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Ready, willing, and able? Measuring labour availability in the UK

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  • Mark E Schweitzer

Abstract

The unemployment rate is commonly assumed to measure labour availability, but this ignores the fact that potential workers frequently come from outside the current set of labour market participants, the so-called inactive. The UK Longitudinal Labour Force Survey includes information that can be used to predict impending employment transitions. Using this unique dataset, new measures of labour availability, and indicators based on the more familiar unemployment rate alternatives, can be constructed and are reported here. The micro and macroeconomic performance of these labour force availability measures are compared. Two simplified models, which include several categories of reasons for not working as well as demographic variables, perform particularly well in all of the tests. The implications of these preferred models are further studied in the context of regional regressions and comparisons with alternative data sources. These results together illustrate the important role that some groups of the inactive can play as a source of potential workers.

Suggested Citation

  • Mark E Schweitzer, 2003. "Ready, willing, and able? Measuring labour availability in the UK," Bank of England working papers 186, Bank of England.
  • Handle: RePEc:boe:boeewp:186
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    References listed on IDEAS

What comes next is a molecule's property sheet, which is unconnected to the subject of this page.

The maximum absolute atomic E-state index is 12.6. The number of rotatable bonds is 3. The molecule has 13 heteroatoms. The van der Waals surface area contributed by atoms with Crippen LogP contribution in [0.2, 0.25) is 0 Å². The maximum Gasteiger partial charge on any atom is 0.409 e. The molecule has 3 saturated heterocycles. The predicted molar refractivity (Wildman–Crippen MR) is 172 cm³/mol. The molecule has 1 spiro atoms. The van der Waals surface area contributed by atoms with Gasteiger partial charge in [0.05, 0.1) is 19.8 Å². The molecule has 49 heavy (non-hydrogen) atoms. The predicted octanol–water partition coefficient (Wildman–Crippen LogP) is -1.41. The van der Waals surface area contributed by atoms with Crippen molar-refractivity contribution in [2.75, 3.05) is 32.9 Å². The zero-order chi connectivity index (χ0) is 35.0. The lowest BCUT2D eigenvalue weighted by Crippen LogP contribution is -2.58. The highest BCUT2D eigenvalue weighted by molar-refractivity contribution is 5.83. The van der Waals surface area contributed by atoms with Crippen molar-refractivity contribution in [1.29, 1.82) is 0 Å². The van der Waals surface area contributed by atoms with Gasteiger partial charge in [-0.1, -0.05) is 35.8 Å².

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    1. Flinn, Christopher J & Heckman, James J, 1983. "Are Unemployment and Out of the Labor Force Behaviorally Distinct Labor Force States?," Journal of Labor Economics, University of Chicago Press, vol. 1(1), pages 28-42, January.
    2. repec:nsr:niesrd:184 is not listed on IDEAS
    3. Bell, Brian & Nickell, Stephen & Quintini, Glenda, 2002. "Wage equations, wage curves and all that," Labour Economics, Elsevier, vol. 9(3), pages 341-360, July.
    4. Donna B. Gilleskie & Thomas A. Mroz, 2000. "Estimating the Effects of Covariates on Health Expenditures," NBER Working Papers 7942, National Bureau of Economic Research, Inc.
    5. Stephen R. G. Jones & W. Craig Riddell, 1999. "The Measurement of Unemployment: An Empirical Approach," Econometrica, Econometric Society, vol. 67(1), pages 147-162, January.
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    Cited by:

    1. Aysit Tansel & H. Mehmet Taşçı, 2010. "Hazard Analysis of Unemployment Duration by Gender in a Developing Country: The Case of Turkey," LABOUR, CEIS, vol. 24(4), pages 501-530, December.
    2. Andrew Brigden & Jonathan Thomas, 2003. "A matching model of non-employment and wage pressure," Bank of England working papers 208, Bank of England.
    3. Moffat, John & Yoo, Hong Il, 2015. "Who are the unemployed? Evidence from the United Kingdom," Economics Letters, Elsevier, vol. 132(C), pages 61-64.
    4. Latreille, Paul L. & Blackaby, David H. & Murphy, Philip D. & O'Leary, Nigel C. & Sloane, Peter J., 2006. "How Far and For How Much? Evidence on Wages and Potential Travel-to-Work Distances from a Survey of the Economically Inactive," IZA Discussion Papers 1976, Institute for the Study of Labor (IZA).
    5. Katharine L. Bradbury, 2006. "Measurement of unemployment," Public Policy Brief, Federal Reserve Bank of Boston.
    6. Vincenzo Cassino & Michael Joyce, 2003. "Forecasting inflation using labour market indicators," Bank of England working papers 195, Bank of England.

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